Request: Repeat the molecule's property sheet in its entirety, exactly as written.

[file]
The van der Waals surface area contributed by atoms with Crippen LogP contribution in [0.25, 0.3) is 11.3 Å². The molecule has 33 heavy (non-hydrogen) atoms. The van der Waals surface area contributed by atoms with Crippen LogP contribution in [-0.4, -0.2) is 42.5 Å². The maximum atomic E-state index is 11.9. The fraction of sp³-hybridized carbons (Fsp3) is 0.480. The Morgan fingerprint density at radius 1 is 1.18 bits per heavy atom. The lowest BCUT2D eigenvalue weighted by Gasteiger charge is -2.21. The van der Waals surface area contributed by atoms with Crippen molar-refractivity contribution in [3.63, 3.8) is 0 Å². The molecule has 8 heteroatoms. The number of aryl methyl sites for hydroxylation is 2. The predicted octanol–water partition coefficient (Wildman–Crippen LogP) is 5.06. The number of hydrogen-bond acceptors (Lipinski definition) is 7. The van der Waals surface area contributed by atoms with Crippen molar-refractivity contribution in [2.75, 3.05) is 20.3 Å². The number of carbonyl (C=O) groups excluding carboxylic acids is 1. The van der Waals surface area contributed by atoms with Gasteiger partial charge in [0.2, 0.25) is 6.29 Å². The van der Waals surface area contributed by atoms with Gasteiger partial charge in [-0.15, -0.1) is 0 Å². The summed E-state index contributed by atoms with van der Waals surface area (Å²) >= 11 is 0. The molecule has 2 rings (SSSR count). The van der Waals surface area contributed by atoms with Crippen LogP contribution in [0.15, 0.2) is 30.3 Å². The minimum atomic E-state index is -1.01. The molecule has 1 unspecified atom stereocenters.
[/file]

The van der Waals surface area contributed by atoms with Crippen LogP contribution in [0.25, 0.3) is 11.3 Å². The molecule has 33 heavy (non-hydrogen) atoms. The van der Waals surface area contributed by atoms with Crippen LogP contribution in [-0.4, -0.2) is 42.5 Å². The maximum atomic E-state index is 11.9. The fraction of sp³-hybridized carbons (Fsp3) is 0.480. The Morgan fingerprint density at radius 1 is 1.18 bits per heavy atom. The lowest BCUT2D eigenvalue weighted by Gasteiger charge is -2.21. The van der Waals surface area contributed by atoms with Crippen molar-refractivity contribution in [3.63, 3.8) is 0 Å². The molecule has 8 heteroatoms. The number of aryl methyl sites for hydroxylation is 2. The predicted octanol–water partition coefficient (Wildman–Crippen LogP) is 5.06. The number of hydrogen-bond acceptors (Lipinski definition) is 7. The van der Waals surface area contributed by atoms with Crippen molar-refractivity contribution in [2.75, 3.05) is 20.3 Å². The number of carbonyl (C=O) groups excluding carboxylic acids is 1. The van der Waals surface area contributed by atoms with Gasteiger partial charge in [0.2, 0.25) is 6.29 Å². The van der Waals surface area contributed by atoms with Gasteiger partial charge in [-0.15, -0.1) is 0 Å². The summed E-state index contributed by atoms with van der Waals surface area (Å²) >= 11 is 0. The molecule has 2 rings (SSSR count). The van der Waals surface area contributed by atoms with Crippen LogP contribution in [0.15, 0.2) is 30.3 Å². The minimum atomic E-state index is -1.01. The molecule has 1 unspecified atom stereocenters.